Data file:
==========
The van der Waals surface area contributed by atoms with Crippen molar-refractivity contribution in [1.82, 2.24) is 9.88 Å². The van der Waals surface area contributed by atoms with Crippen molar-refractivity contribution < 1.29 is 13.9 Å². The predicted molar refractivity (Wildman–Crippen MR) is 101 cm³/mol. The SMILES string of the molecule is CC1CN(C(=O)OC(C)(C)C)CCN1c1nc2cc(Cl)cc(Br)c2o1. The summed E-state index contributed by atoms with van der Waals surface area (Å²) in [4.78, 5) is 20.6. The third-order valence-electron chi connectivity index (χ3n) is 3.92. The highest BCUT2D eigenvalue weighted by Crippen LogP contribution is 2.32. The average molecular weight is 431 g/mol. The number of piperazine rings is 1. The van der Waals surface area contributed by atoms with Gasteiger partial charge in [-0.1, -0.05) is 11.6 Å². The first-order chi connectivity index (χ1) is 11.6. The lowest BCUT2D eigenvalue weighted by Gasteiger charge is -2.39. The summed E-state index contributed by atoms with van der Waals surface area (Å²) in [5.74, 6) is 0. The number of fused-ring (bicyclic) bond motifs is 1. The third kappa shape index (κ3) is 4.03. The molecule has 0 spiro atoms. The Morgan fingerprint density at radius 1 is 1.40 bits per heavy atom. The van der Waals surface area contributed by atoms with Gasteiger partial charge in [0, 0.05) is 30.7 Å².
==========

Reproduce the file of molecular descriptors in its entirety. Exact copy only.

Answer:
The van der Waals surface area contributed by atoms with Crippen molar-refractivity contribution in [1.82, 2.24) is 9.88 Å². The van der Waals surface area contributed by atoms with Crippen molar-refractivity contribution < 1.29 is 13.9 Å². The predicted molar refractivity (Wildman–Crippen MR) is 101 cm³/mol. The SMILES string of the molecule is CC1CN(C(=O)OC(C)(C)C)CCN1c1nc2cc(Cl)cc(Br)c2o1. The summed E-state index contributed by atoms with van der Waals surface area (Å²) in [4.78, 5) is 20.6. The third-order valence-electron chi connectivity index (χ3n) is 3.92. The highest BCUT2D eigenvalue weighted by Crippen LogP contribution is 2.32. The average molecular weight is 431 g/mol. The number of piperazine rings is 1. The van der Waals surface area contributed by atoms with Gasteiger partial charge in [-0.1, -0.05) is 11.6 Å². The first-order chi connectivity index (χ1) is 11.6. The lowest BCUT2D eigenvalue weighted by Gasteiger charge is -2.39. The summed E-state index contributed by atoms with van der Waals surface area (Å²) in [5.74, 6) is 0. The number of fused-ring (bicyclic) bond motifs is 1. The third kappa shape index (κ3) is 4.03. The molecule has 0 spiro atoms. The Morgan fingerprint density at radius 1 is 1.40 bits per heavy atom. The van der Waals surface area contributed by atoms with Gasteiger partial charge in [0, 0.05) is 30.7 Å².